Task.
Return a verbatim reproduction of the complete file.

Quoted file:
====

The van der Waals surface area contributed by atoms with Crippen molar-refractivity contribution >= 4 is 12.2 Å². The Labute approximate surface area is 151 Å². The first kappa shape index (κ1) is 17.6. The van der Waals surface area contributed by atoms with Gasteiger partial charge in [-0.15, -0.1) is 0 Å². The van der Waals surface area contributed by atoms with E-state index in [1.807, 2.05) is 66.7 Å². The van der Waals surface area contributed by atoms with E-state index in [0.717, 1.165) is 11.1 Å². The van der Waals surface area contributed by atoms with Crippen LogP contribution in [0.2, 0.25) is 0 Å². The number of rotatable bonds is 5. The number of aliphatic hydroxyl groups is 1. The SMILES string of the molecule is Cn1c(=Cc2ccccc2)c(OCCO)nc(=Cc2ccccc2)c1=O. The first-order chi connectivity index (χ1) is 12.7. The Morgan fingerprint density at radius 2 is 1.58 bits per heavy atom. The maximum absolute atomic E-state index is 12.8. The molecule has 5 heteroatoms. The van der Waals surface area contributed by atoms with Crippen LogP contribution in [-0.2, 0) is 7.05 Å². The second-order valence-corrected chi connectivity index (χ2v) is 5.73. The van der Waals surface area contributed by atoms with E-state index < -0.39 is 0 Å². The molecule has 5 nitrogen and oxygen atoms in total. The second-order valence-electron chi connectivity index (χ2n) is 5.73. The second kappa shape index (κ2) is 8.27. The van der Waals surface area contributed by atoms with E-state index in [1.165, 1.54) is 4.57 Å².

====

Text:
The van der Waals surface area contributed by atoms with Crippen molar-refractivity contribution >= 4 is 12.2 Å². The Labute approximate surface area is 151 Å². The first kappa shape index (κ1) is 17.6. The van der Waals surface area contributed by atoms with Gasteiger partial charge in [-0.15, -0.1) is 0 Å². The van der Waals surface area contributed by atoms with E-state index in [1.807, 2.05) is 66.7 Å². The van der Waals surface area contributed by atoms with E-state index in [0.717, 1.165) is 11.1 Å². The van der Waals surface area contributed by atoms with Crippen LogP contribution in [0.2, 0.25) is 0 Å². The number of rotatable bonds is 5. The number of aliphatic hydroxyl groups is 1. The SMILES string of the molecule is Cn1c(=Cc2ccccc2)c(OCCO)nc(=Cc2ccccc2)c1=O. The first-order chi connectivity index (χ1) is 12.7. The Morgan fingerprint density at radius 2 is 1.58 bits per heavy atom. The maximum absolute atomic E-state index is 12.8. The molecule has 5 heteroatoms. The van der Waals surface area contributed by atoms with Crippen LogP contribution in [-0.2, 0) is 7.05 Å². The second-order valence-corrected chi connectivity index (χ2v) is 5.73. The van der Waals surface area contributed by atoms with E-state index < -0.39 is 0 Å². The molecule has 5 nitrogen and oxygen atoms in total. The second-order valence-electron chi connectivity index (χ2n) is 5.73. The second kappa shape index (κ2) is 8.27. The van der Waals surface area contributed by atoms with E-state index in [1.165, 1.54) is 4.57 Å².